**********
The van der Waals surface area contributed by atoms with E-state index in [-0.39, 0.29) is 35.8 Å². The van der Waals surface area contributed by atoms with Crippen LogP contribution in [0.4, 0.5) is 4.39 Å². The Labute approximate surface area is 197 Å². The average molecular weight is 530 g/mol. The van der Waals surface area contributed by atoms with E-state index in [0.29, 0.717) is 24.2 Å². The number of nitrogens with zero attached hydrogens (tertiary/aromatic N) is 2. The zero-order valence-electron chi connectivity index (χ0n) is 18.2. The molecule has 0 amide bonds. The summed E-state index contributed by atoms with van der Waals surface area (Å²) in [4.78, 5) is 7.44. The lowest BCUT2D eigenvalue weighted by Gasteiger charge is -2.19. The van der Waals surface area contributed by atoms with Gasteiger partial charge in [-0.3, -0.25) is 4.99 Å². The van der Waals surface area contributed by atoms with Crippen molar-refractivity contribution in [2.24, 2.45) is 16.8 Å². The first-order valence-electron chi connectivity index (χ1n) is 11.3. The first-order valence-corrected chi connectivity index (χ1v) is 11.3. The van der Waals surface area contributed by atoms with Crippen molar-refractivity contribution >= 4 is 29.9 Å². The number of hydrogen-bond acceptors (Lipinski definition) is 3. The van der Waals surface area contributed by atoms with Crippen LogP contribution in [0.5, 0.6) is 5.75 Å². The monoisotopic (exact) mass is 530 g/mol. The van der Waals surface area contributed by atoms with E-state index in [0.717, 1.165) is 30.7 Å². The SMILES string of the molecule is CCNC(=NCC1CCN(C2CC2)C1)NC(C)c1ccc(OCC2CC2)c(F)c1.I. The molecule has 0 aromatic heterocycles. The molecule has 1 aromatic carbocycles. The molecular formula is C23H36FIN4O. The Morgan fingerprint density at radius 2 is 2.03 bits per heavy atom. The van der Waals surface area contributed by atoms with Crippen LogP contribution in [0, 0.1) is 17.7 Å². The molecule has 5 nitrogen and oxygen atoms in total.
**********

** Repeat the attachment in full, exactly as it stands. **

The van der Waals surface area contributed by atoms with E-state index in [-0.39, 0.29) is 35.8 Å². The van der Waals surface area contributed by atoms with Crippen LogP contribution in [0.4, 0.5) is 4.39 Å². The Labute approximate surface area is 197 Å². The average molecular weight is 530 g/mol. The van der Waals surface area contributed by atoms with E-state index in [0.29, 0.717) is 24.2 Å². The number of nitrogens with zero attached hydrogens (tertiary/aromatic N) is 2. The zero-order valence-electron chi connectivity index (χ0n) is 18.2. The molecule has 0 amide bonds. The summed E-state index contributed by atoms with van der Waals surface area (Å²) in [4.78, 5) is 7.44. The lowest BCUT2D eigenvalue weighted by Gasteiger charge is -2.19. The van der Waals surface area contributed by atoms with Gasteiger partial charge in [-0.3, -0.25) is 4.99 Å². The van der Waals surface area contributed by atoms with Crippen molar-refractivity contribution in [2.24, 2.45) is 16.8 Å². The first-order valence-electron chi connectivity index (χ1n) is 11.3. The first-order valence-corrected chi connectivity index (χ1v) is 11.3. The van der Waals surface area contributed by atoms with Crippen molar-refractivity contribution >= 4 is 29.9 Å². The number of hydrogen-bond acceptors (Lipinski definition) is 3. The van der Waals surface area contributed by atoms with Crippen LogP contribution in [0.5, 0.6) is 5.75 Å². The monoisotopic (exact) mass is 530 g/mol. The van der Waals surface area contributed by atoms with E-state index in [0.717, 1.165) is 30.7 Å². The SMILES string of the molecule is CCNC(=NCC1CCN(C2CC2)C1)NC(C)c1ccc(OCC2CC2)c(F)c1.I. The molecule has 0 aromatic heterocycles. The molecule has 1 aromatic carbocycles. The molecular formula is C23H36FIN4O. The Morgan fingerprint density at radius 2 is 2.03 bits per heavy atom. The van der Waals surface area contributed by atoms with Crippen LogP contribution in [0, 0.1) is 17.7 Å². The molecule has 5 nitrogen and oxygen atoms in total.